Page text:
Mar 27, 2015

Estate Wins Ruling vs. IRS on Art Collection

Rumor has it that estate attorneys all over America are gleefully dancing around their desks.

The reason for the lawyerly ruckus was that the Internal Revenue Service had just lost a case with major implications for the estates of collectors. At issue was whether an estate could parcel out an art collection according to the rules of “fractional ownership.” Fractional ownership is an accounting method whereby several individuals can share ownership of a tangible asset. While this case involves a multi-million-dollar art collection, the tenets of the can be applied to any collector who wishes to make arraignments for dispersing a collection after their death.

Generally, the asset involved in a fractional ownership situation is something like real estate, a yacht, a racehorse or other high-value property. Sharing ownership in an asset also involves sharing the expenses involved in keeping the item: insurance, maintenance, storage and such.

Fractional ownership is an accounting method whereby several individuals can share ownership of a tangible asset. A recent case ruling finds that collectors can use the rules regarding fractional ownership to an art collection for estate purposes will affect owners of collectors big and small.

Texans James and Margaret Elkins shared an interest in their art collection with their three children. Their collection of 64 works was impressive and included artworks by Picasso, Pollock, and sculptor Henry Moore. When Mrs. Elkins died, Mr. Elkins allowed a 27-percent share of 61 works to pass to his children plus a 50-percent share in the three works by Picasso, Pollock and Moore. Read More

Mar 26, 2015

Can Your Antiques Business Pass the Acid Test?

Back before Saturday Night Live there was a radio comedy troupe called The Firesign Theatre. Their routines included a game show titled “Beat the Reaper” in which contestants were injected with a deadly disease and had less than a minute to analyze their symptoms and guess what disease they had. Those who did would Beat the Reaper. Those who didn’t … well, you get the idea. I suppose the comedy was all in the presentation.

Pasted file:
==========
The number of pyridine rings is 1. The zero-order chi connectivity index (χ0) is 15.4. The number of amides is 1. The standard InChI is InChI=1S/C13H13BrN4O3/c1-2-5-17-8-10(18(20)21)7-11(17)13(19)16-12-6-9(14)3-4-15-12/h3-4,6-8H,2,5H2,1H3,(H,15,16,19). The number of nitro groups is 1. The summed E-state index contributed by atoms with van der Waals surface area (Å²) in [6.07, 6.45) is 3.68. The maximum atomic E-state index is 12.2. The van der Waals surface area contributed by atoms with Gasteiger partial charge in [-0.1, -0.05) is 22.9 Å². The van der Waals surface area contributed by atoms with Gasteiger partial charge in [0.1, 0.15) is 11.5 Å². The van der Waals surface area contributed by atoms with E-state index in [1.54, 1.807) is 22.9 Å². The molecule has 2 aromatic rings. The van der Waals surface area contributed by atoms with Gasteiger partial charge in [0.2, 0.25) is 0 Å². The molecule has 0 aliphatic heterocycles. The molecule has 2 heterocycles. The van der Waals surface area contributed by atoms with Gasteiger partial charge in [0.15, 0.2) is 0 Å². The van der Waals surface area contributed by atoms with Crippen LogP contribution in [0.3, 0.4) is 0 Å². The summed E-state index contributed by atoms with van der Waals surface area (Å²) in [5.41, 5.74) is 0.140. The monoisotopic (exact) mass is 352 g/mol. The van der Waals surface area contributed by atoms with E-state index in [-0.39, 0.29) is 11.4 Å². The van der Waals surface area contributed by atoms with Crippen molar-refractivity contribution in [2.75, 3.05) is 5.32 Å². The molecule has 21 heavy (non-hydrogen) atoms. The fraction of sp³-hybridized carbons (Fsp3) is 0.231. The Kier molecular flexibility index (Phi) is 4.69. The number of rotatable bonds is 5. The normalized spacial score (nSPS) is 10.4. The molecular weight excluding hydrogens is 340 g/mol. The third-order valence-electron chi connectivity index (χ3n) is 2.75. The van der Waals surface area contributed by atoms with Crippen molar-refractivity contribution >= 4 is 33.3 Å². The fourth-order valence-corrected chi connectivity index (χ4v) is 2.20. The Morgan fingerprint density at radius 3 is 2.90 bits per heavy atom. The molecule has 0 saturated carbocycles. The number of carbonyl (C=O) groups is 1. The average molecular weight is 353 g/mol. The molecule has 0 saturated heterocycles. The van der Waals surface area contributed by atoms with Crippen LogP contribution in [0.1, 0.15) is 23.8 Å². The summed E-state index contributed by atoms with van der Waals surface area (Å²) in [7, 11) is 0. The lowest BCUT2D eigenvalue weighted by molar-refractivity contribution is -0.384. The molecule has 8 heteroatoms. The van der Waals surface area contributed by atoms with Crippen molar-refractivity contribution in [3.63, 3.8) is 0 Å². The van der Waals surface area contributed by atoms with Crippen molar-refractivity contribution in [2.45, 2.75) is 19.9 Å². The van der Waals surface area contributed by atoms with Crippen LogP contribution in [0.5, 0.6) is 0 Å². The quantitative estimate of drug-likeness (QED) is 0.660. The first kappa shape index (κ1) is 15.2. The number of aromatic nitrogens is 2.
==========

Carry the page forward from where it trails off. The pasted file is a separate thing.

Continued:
A common tension-building device used by fiction writers is to place the protagonist in a situation where catastrophe is imminent and time is running out: Our hero is short on air, ammunition, fuel, time, or some combination thereof. If I was in such a situation, I might find some comfort in knowing just how long I had left. When the end came, I would at least know what had happened.

I wish I could say that about my first business. When the end came, I offered a dazed look to the accountant and exclaimed “What happened?”

She gave me a look reserved for the young and ignorant and said simply: “Let me see your books.”

I handed her my check registers along with a list of assets and liabilities and a box of receipts, which represented the extent of my bookkeeping back in those days. She grimaced and said, “Get back to me in two weeks.” Read More